Local home sales on pace to top last year's total
More houses are likely to sell in King County this year than in 2010, when federal tax incentives fueled the market, but prices remain flat:
Seattle Times business reporter
More houses are likely to sell in King County this year than in 2010, when federal tax incentives fueled the market, observers agree.
But sales volumes are far off the frenzied, pre-bust pace of 2006 and 2007. And prices remain flat: The median price of a single-family home sold in King County has barely changed in six months, the Northwest Multiple Listing Service says.
Buyers closed on 35 percent more houses in August than in the same month last year, according to statistics released Tuesday by the listing service.
The big year-over-year increase wasn't a surprise: After federal tax credits that were part of the Obama administration's economic-stimulus package expired around mid-2010, home sales fell into a lull that persisted well into fall.
But, for the first time since February, sales in August pushed the total number of houses sold this year past the total sold year-to-date in 2010.
And sales are likely to continue running ahead of last year's pace for the rest of 2011, if only because last fall's sales were so low, said Glenn Crellin, director of the Washington Center for Real Estate Research at Washington State University.
Tim Ellis, editor of the Seattle Bubble real-estate blog, agreed that more houses probably will change hands in 2011 than 2010.
"When prices get lower, more houses get sold," he said.
"I think a lot of people who've been sitting on the sidelines are starting to get into the market. They're thinking that maybe prices haven't hit bottom yet — but they're good enough."
The median price of a house that sold in King County last month was $350,000, down nearly 8 percent from August 2010.
It was unchanged from July, however. And the median single-family price has remained in a narrow range, between $345,000 and $350,000, every month since March, according to the listing service.
Sales of bank-repossessed homes — and "short sales" for less than the owner owes lenders — have helped keep the median price low, real-estate professionals agree.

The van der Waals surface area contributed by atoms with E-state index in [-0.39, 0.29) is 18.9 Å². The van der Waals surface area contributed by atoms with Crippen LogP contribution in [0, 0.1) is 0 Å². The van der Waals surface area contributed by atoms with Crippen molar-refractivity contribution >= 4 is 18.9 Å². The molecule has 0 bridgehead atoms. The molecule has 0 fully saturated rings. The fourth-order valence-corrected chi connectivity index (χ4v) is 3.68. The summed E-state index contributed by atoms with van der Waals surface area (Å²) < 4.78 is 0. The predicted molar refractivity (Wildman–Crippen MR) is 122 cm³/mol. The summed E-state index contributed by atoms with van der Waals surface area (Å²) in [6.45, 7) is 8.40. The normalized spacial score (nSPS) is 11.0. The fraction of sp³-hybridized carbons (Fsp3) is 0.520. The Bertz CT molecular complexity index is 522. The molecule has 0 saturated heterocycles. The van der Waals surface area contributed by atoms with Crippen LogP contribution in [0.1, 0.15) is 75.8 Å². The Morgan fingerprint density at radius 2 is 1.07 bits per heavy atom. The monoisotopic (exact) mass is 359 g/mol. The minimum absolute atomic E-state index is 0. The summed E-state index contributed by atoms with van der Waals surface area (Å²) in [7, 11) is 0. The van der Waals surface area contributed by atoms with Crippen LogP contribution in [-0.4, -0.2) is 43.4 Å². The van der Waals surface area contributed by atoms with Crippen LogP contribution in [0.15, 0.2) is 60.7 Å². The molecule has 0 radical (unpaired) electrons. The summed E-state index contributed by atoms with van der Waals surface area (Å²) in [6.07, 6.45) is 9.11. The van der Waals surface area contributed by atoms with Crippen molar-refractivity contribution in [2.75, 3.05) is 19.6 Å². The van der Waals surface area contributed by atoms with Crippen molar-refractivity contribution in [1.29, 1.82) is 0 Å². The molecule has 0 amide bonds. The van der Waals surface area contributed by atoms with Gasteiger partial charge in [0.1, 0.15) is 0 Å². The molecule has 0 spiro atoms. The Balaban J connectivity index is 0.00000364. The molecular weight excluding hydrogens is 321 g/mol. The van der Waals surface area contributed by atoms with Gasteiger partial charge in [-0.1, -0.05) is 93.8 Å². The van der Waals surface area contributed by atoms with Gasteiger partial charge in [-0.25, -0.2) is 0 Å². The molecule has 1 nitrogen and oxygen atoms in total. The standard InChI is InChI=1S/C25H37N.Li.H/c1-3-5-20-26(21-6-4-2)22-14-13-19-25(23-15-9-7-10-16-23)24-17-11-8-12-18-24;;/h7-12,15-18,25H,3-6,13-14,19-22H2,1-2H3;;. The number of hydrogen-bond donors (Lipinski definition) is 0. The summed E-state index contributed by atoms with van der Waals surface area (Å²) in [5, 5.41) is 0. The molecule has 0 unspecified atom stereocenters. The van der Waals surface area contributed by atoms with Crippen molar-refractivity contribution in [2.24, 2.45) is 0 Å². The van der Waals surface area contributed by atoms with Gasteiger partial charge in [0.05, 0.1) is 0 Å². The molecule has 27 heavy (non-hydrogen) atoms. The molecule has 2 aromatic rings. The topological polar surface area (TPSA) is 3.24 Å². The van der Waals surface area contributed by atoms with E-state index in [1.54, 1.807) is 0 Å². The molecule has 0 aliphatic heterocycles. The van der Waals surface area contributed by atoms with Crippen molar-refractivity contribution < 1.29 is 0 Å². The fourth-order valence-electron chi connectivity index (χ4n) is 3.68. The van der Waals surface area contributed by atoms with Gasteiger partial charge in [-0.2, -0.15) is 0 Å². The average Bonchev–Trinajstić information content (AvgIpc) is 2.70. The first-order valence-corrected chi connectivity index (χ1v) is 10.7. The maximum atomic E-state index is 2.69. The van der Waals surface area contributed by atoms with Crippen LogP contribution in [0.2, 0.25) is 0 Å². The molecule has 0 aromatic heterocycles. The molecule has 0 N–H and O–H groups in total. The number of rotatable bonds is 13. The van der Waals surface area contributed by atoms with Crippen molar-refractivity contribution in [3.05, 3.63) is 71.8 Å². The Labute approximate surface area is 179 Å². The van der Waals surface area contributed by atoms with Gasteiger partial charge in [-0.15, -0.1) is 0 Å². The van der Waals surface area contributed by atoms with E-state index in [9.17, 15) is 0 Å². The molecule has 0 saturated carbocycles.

Such sales accounted for nearly 29 percent of all August single-family closings in King County, according to an analysis of listing-service data prepared for Washington Property Solutions, a short-sale negotiating firm. That's down slightly from distressed sales this spring.
Ron Sparks, managing vice president at brokerage Coldwell Banker Bain's Bellevue office, said the increase in total sales year-to-date — without any government help — is good news for the market.
Signs of stability
"What we hope we are seeing is stability," he said. "We have to get there before we start to grow again in terms of prices."
Demand in some Eastside neighborhoods, driven in part by job growth, is "white hot," Sparks said. The median house price there slipped less than 3 percent in August compared with August 2010, the smallest decline in King County.
But WSU's Crellin said that, while sales activity has bounced back, prices probably won't for a while. "There are still an awful lot of properties out there in some level of distress," he said.
All parts of King County experienced at least a 30 percent year-over-year increase in closed house sales last month, according to the listing service.
Also, more houses sold in August than July — the first time that's happened since 2006. Lower interest rates may be a reason, Ellis said.
Southwest King County, the lowest-priced area, had the largest year-over-year jump in closings: 65 percent. But the median price there was down 15 percent from August 2010, the county's biggest drop.
The median price of condos sold in King County last month was $193,000, down 23 percent from $250,000 in the same month last year. Condo prices in Southwest and Southeast King County were down more than 50 percent.
But closed sales in those areas were up 188 and 97 percent, respectively. Countywide, 41 percent more condos sold last month than in August 2010.
Snohomish County had a 40 percent year-over-year jump in single-family home sales. The median price, $247,950, was down 7.5 percent from the same month last year.
Eric Pryne: 206-464-2231